Packard has had his share of close calls. For years, he was an abalone diver on the West Coast in an area with great white sharks that have a history of attacking divers; he lost some friends to the predators.

Michael Packard also survived a plane crash

Ten years ago, while traveling in Costa Rica, he was a passenger in a small plane that crashed in the jungle, killing the pilot, co-pilot and a passenger. Packard sustained multiple serious injuries to his abdomen and upper body. The rescuers that found the remaining five passengers after two nights in the jungle said they wouldn’t have survived another night.

Packard thinks he may be the last lobster diver in Provincetown.

“It’s a strenuous job,” said charter boat fisherman Dave “Spider” Gibson, standing on Provincetown’s MacMillan Pier Friday afternoon. “He’s the best lobster diver I’ve ever seen. He knows what he’s doing.”

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PostPosted: Sun Jun 27, 2021 5:33 pm 
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Yabba dabba dispute resolved. Fred Flintstone can stay
5h ago

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https://www.msn.com/en-us/news/us/yabba-dabba-dispute-resolved-fred-flintstone-can-stay/ar-AALvkGe?ocid=winp1taskbar

HILLSBOROUGH, Calif. (AP) — Fred Flintstone fought the law — and he won.

Technically, the owner of the fanciful Flintstones house in a posh San Francisco suburb settled a lawsuit with the town of Hillsborough. But the agreement will allow Fred and his friends to remain.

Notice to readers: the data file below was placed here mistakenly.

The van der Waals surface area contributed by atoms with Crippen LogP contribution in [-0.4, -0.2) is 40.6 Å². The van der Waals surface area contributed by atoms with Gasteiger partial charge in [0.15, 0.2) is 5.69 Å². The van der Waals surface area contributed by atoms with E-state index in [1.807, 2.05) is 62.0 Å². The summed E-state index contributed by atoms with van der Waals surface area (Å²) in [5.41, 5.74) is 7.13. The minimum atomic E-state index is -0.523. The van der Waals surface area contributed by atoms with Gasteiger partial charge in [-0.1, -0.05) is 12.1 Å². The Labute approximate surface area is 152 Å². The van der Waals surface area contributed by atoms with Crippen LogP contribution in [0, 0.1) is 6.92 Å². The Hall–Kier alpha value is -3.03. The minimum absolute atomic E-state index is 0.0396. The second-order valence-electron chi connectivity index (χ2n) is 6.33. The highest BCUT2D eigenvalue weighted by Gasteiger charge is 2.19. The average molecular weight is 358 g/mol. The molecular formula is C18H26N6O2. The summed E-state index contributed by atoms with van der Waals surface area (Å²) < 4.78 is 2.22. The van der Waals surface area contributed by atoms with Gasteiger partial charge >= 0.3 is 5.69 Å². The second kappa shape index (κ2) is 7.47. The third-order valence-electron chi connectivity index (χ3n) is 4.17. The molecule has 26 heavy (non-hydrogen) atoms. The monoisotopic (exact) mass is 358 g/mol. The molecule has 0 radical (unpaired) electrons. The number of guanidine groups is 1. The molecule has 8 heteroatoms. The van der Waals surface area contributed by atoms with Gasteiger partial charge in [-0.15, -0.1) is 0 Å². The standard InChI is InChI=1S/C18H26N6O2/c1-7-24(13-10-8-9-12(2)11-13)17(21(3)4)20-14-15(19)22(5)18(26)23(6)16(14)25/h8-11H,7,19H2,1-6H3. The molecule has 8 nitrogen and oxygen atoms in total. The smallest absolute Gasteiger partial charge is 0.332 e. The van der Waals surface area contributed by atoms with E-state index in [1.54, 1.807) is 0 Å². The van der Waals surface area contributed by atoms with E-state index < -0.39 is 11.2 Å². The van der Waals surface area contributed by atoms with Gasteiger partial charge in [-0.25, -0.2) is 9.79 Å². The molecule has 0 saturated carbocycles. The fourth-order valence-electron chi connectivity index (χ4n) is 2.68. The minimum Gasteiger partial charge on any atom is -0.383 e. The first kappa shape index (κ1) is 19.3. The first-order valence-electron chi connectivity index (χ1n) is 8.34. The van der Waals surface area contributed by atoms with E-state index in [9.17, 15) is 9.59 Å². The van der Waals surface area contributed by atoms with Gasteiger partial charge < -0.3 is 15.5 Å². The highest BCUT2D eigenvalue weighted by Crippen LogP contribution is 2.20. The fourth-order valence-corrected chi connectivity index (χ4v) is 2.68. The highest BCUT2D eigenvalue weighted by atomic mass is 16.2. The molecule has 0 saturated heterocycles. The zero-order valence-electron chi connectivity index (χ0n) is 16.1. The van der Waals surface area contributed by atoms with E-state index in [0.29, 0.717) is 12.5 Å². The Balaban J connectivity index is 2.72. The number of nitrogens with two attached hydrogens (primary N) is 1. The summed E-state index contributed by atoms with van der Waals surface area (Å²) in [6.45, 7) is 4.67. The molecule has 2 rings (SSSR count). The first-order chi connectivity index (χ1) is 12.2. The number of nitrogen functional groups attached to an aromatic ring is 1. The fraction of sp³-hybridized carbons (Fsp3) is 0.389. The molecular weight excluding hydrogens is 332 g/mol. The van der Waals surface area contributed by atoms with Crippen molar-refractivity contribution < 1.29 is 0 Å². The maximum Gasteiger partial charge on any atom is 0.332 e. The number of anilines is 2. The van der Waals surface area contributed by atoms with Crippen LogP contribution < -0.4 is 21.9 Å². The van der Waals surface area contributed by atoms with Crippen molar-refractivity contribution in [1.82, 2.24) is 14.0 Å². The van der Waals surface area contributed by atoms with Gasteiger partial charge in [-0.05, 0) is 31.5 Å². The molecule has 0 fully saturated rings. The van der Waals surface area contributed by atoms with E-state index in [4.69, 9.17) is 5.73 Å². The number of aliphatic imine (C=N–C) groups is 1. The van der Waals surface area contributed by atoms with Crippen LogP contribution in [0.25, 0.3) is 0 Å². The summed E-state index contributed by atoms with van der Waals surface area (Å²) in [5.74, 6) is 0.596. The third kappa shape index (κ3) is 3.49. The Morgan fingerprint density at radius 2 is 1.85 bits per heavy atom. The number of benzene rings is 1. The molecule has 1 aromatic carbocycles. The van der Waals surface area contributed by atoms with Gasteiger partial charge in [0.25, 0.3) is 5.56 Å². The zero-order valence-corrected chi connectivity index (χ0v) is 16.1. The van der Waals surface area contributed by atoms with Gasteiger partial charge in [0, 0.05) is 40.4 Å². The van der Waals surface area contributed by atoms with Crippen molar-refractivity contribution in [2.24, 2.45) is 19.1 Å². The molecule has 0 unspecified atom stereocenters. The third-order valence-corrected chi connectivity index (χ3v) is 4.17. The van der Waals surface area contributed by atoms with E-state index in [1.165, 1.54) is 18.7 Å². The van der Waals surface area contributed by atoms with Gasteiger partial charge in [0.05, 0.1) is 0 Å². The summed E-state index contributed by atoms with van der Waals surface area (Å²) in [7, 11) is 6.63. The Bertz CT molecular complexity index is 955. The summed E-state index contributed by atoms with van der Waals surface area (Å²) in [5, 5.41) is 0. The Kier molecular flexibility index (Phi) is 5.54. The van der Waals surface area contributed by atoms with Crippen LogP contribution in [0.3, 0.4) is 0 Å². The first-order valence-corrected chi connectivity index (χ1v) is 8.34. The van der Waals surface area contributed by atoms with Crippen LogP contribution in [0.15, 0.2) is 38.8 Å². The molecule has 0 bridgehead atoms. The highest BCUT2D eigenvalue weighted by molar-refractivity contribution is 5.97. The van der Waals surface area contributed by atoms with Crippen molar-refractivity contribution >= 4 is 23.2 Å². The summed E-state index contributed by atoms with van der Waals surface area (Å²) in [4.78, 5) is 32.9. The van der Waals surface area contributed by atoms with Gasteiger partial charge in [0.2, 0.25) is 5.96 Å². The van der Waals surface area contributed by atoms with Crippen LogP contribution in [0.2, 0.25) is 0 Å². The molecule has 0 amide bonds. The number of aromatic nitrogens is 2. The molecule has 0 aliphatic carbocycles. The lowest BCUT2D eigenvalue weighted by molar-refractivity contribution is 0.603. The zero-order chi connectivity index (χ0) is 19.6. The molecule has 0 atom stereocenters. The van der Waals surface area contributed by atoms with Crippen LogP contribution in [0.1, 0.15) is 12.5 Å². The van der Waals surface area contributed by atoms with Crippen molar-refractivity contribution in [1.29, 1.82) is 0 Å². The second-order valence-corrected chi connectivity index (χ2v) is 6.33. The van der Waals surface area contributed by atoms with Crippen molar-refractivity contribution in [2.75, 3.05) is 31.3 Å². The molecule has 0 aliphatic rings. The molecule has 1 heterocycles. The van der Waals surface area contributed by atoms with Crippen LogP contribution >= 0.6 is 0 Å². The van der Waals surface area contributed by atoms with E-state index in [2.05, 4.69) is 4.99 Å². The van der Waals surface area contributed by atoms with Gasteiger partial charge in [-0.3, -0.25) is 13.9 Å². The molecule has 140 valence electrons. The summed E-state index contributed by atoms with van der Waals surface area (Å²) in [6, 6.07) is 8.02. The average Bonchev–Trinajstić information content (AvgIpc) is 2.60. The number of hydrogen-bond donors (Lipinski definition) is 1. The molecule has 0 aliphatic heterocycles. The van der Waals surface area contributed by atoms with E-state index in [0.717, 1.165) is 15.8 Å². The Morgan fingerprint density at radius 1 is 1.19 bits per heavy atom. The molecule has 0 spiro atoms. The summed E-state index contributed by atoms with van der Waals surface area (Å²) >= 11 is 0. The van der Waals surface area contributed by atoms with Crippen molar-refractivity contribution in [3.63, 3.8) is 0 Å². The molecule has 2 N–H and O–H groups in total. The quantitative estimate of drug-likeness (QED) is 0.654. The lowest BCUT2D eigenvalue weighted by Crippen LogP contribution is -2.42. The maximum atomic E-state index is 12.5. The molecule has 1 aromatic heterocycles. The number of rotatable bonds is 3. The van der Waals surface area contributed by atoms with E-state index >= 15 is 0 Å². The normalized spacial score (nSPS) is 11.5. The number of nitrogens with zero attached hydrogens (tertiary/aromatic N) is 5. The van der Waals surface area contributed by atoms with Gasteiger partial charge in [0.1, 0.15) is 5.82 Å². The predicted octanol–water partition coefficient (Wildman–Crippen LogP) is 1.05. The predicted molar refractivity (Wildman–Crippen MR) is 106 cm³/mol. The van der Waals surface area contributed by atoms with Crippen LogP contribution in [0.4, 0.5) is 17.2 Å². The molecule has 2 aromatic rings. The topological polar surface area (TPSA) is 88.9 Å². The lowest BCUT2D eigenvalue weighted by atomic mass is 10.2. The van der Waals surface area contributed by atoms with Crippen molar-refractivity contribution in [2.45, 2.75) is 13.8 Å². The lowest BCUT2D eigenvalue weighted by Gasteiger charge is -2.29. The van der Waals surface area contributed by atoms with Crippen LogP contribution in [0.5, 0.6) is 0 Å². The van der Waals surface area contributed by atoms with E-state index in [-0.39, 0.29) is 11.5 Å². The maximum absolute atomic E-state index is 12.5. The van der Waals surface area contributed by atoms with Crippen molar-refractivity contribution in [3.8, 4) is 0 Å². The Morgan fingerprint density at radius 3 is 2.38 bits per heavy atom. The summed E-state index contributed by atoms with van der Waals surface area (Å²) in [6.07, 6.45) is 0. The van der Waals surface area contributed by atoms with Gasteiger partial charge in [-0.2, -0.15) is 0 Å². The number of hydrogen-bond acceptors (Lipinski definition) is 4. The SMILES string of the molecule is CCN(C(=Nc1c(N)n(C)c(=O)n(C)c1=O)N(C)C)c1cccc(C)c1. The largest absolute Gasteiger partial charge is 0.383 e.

In a yabba dabba dispute that pitted property rights against government rules that played out in international media, retired publishing mogul Florence Fang defended her colorful, bulbous-shaped house and its elaborate homage to “The Flintstones” family, featuring Stone Age sculptures inspired by the 1960s cartoon, along with aliens and other oddities..

The town, however, called the towering dinosaurs and life-size sculptures “a highly visible eyesore” and sued Fang, alleging she violated local codes when she put dinosaur sculptures in the backyard and made other landscaping changes that caused local officials to declare it a public nuisance.
An attorney for the town previously said residents are required to get a permit before installing such sculptures, regardless of the theme.

Hillsborough went to court in 2019 after Fang failed to comply with multiple stop-work orders, as well as an order to remove the features around the multimillion-dollar property with its 2,730-square-foot (254-square-meter) home. Fang counter-sued. The Daily Post in Palo Alto first reported news of the settlement on Thursday.

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Mark Hudak, an attorney for Hillsborough, previously said the town prides itself on its rural, woodsy feel, and rules are in place “so neighbors don’t have to look at your version of what you would like to have, and you don’t have to look at theirs.”

According to records, the settlement stipulates that the town will review and approve a survey of the landscaping improvements. In turn, Fang will apply for building permits. The town will also pay Fang $125,000, and she will drop the lawsuit — which was dismissed in state court on April 27.

No news on Barney Rubble's role in the matter.

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PostPosted: Wed Aug 11, 2021 4:39 pm 
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Utah governor responds to constituent demanding he change 'obscene' last name

https://www.msn.com/en-us/news/politics/utah-governor-responds-to-constituent-demanding-he-change-obscene-last-name/ar-AANcBCU?ocid=winp1taskbar

Utah Gov. Spencer Cox (R) has gone viral over his response to a constituent who demanded that he change his last name, which they called "obscene."

"Really grateful for the criticism and constructive feedback I get from constituents that demand I ... change my name?" Cox tweeted late last week, including a facepalming emoji.